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Cardiopulmonary resuscitation (CPR) is one of the essential lifesaving skills for any professional to have. People who work in the service industry, whether in security services, the hospitality or restaurant industry, or as members of a hotel staff, are strongly encouraged to have a basic knowledge of CPR techniques so they may assist any member of the public in the event of a cardiac arrest. Emergency situations happen every day, and it’s imperative to have the knowledge and confidence required to save lives with CPR.
A cardiac arrest victim can die within eight minutes if they don’t receive CPR because their major organs, including the brain, do not receive oxygen when the heart stops. This urgency makes performing CPR a vital part of saving someone’s life when they collapse from cardiac arrest. CPR manually pumps the blood, allowing it to continue to carry oxygen to the organs until emergency medical services can take over. Bystander CPR saves lives in those first critical minutes after cardiac arrest occurs, where stepping in and taking action can be the difference between the victim’s life and death. (more…)
Learn some of the important facts while performing the CPR:
Accidents happen, especially when children are involved. Children are not always aware of the consequences of their actions and therefore are more likely to be accidentally injured than adults are. Children with special needs are especially prone to accidental injury as they are often in less control of their bodies than typically developing children are. When it comes to keeping children safe from injury or illness, their caregivers, teachers, coaches, and other adults are responsible for their wellbeing. For children with special needs, the importance of having clear advocates for their physical health, when they are unable to do it themselves, becomes even more pronounced.
Children with Special Needs
Children with special needs fall onto a spectrum of required care, from those children who need very little assistance to those who need much more support. Children with special needs like Autism, Downs syndrome, and ADHD, face several significant challenges in operating in a typical day, let alone when they are in an emergency medical situation. For these children, communication, self-regulation, and basic care can be challenging on any given day, and when extenuating circumstances arise, it’s all too easy for their physical health to suffer and their unique needs to fall between the cracks. (more…)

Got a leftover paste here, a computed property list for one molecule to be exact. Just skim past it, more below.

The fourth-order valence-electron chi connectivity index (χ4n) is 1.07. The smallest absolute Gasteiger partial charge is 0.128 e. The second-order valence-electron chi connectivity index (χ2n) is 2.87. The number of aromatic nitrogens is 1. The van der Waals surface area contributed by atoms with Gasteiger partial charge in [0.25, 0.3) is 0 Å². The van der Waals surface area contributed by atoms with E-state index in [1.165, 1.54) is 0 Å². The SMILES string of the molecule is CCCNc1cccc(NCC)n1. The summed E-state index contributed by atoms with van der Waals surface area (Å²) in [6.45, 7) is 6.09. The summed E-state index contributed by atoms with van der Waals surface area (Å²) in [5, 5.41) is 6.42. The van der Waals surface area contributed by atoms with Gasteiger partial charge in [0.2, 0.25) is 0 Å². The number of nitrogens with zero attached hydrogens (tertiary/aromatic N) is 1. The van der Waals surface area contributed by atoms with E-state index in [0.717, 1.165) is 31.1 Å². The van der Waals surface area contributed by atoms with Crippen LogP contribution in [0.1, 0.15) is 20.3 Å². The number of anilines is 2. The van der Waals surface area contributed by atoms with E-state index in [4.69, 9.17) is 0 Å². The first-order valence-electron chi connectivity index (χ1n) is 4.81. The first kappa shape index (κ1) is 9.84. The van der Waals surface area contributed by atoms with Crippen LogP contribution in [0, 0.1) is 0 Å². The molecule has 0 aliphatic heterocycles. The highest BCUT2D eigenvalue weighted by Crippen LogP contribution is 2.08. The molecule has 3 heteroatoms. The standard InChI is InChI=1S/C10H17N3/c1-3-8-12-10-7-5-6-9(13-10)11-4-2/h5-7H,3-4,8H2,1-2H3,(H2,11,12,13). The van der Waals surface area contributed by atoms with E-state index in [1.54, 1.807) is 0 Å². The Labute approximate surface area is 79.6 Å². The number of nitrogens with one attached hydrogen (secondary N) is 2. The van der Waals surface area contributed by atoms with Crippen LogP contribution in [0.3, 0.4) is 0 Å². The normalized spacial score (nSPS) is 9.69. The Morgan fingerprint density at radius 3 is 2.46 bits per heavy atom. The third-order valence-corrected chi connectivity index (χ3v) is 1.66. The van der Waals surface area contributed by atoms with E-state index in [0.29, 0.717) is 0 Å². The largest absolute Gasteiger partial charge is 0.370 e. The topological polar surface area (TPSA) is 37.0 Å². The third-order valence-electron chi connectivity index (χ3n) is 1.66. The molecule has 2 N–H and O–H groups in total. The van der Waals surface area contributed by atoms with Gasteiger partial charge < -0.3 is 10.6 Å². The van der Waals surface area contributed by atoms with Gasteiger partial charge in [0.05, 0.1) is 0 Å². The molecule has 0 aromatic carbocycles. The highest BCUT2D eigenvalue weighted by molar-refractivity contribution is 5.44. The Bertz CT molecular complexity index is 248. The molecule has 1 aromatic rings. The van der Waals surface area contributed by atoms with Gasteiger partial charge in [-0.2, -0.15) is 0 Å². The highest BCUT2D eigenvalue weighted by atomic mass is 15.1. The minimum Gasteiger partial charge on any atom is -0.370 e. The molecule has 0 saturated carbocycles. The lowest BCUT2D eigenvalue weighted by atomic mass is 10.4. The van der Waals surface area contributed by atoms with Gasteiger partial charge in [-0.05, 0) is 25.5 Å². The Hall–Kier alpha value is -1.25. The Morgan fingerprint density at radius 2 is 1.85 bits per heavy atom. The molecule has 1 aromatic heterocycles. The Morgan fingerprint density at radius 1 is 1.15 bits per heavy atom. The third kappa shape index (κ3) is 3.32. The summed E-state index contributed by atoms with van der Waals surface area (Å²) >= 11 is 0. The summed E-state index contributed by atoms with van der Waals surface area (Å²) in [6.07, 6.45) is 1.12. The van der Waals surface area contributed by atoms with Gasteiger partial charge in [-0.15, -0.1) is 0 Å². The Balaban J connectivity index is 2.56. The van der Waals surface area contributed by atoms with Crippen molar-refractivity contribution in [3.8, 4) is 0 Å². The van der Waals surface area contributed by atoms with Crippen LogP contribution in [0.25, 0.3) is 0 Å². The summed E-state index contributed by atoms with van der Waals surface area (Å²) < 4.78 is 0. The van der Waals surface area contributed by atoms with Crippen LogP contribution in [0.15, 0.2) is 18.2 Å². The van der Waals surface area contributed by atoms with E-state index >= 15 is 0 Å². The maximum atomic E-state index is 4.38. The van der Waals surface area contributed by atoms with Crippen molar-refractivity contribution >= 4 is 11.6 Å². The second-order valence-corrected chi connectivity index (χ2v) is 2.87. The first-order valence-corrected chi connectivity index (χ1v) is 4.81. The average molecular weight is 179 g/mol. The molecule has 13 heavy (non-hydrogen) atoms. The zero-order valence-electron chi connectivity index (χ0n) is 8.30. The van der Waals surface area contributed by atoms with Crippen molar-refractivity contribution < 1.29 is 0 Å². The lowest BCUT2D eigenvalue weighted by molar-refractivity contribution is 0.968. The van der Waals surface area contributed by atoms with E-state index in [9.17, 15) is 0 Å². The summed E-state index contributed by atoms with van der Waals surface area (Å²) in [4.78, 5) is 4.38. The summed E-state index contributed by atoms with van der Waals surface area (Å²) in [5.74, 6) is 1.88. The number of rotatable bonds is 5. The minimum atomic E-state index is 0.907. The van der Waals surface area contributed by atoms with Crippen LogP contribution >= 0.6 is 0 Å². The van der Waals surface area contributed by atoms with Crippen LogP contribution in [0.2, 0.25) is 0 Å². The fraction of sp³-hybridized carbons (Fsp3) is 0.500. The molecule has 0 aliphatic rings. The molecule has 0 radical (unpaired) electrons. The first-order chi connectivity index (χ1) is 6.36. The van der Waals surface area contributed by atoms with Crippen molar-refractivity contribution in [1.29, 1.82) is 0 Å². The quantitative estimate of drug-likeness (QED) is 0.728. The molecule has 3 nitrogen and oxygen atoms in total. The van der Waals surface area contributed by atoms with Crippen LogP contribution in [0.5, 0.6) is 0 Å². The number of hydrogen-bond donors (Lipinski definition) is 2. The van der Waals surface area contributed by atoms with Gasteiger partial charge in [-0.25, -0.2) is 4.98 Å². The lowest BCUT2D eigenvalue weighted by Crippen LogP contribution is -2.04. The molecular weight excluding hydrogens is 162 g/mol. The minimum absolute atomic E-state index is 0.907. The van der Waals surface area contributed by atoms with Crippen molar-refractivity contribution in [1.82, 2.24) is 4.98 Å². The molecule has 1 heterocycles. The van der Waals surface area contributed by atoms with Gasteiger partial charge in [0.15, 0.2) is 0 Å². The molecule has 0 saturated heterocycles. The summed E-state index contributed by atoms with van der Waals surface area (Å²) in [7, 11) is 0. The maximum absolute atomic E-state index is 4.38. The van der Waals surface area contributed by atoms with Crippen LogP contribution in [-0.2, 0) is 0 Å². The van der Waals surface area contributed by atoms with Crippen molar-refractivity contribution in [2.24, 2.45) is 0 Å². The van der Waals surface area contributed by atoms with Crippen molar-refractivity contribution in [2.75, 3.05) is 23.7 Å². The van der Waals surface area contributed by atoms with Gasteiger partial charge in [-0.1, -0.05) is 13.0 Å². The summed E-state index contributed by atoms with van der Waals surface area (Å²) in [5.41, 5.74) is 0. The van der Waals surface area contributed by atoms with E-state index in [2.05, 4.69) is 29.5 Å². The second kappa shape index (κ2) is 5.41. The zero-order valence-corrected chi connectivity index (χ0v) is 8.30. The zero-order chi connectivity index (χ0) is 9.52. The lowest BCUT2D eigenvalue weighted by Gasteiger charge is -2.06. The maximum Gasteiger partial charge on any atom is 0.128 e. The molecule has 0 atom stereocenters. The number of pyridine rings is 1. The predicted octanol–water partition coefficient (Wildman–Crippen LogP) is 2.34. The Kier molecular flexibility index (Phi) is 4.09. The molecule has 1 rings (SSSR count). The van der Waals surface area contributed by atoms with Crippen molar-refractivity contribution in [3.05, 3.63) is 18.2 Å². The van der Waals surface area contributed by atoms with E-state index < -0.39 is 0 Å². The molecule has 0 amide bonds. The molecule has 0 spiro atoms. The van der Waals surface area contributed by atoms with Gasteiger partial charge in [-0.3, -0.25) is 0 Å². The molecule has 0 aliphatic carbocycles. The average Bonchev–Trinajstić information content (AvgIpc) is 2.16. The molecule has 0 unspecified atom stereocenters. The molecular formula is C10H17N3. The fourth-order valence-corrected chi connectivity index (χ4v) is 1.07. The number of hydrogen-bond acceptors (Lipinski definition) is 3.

Bystander cardiopulmonary resuscitation (BCPR) has a significant impact on survival rates when performed on cardiac arrest patients outside of the hospital. To be the most effective, however, BCPR needs to be administered quickly and include the following events: immediately recognizing cardiac arrest, calling 911, performing CPR focused on chest compressions, and defibrillation with an automated external defibrillator (AED). CPR keeps blood flowing to the major organs of the body, including the brain, and using and AED will restart the heart. These procedures need to be performed immediately after the patient collapses because the chances of survival decrease rapidly with each minute that passes.
BCPR can double or triple a cardiac arrest patient’s survival rate, but unfortunately, most bystanders do not perform BCPR, even when they’ve been trained in the procedure. Less than half of out-of-hospital cardiac arrest (OHCA) patients receive BCRP. OHCA is the most common cause of death in the US and is among the most time sensitive medical emergencies. (more…)
If you’re confused about the difference between CPR and AED you’re not alone. If you’re thinking of taking a CPR or First Aid course you’re likely seeing both CPR and AED come up a lot in course descriptions and are probably wondering what they each are and which one you need to know.
What’s The Difference?
CPR stands for “cardiopulmonary resuscitation”, which is a lifesaving method used when a person’s heart has stopped. CPR requires the rhythmic compressing of a person’s chest. Your hands pumping on the chest will physically keep the blood flowing through the body to keep the organs alive. When functioning normally, the heart pumps oxygenated blood to the vital organs and when the heart stops (a cardiac arrest) it can lead to serious organ failure, brain damage, and even death, all in less than 10 minutes. CPR manually keeps the blood flowing so it can continue to deliver oxygen to the organs and can be performed while waiting for help to arrive on the scene.
Cardiopulmonary resuscitation (CPR) and automated external defibrillator (AED) training are two different life-saving techniques, that when used together, are the most effective way of saving a victim of sudden cardiac arrest. Generally, these two techniques are taught together in first aid courses, but if you are unsure of the difference between the two, or when to use each method, keep reading.
How-to CPR posters are widely available. Everyone comes across them in public locations like restaurants and schools. A web-based image search returns thousands of results for home-made and commercially produced charts. Even though these posters are popular and easy to read, they are not an effective way to learn CPR. Printing a CPR poster does not prepare you to save a life when an unexpected emergency occurs.
There are many reasons why printing a CPR poster will not help save a life:
- Posters cover only the most basic details
- Retrieving an reviewing a poster takes time away from treating the victim
- Posters do not answer rescuer’s questions nor provide detailed explanations
- The poster may contain incorrect or out-of-date information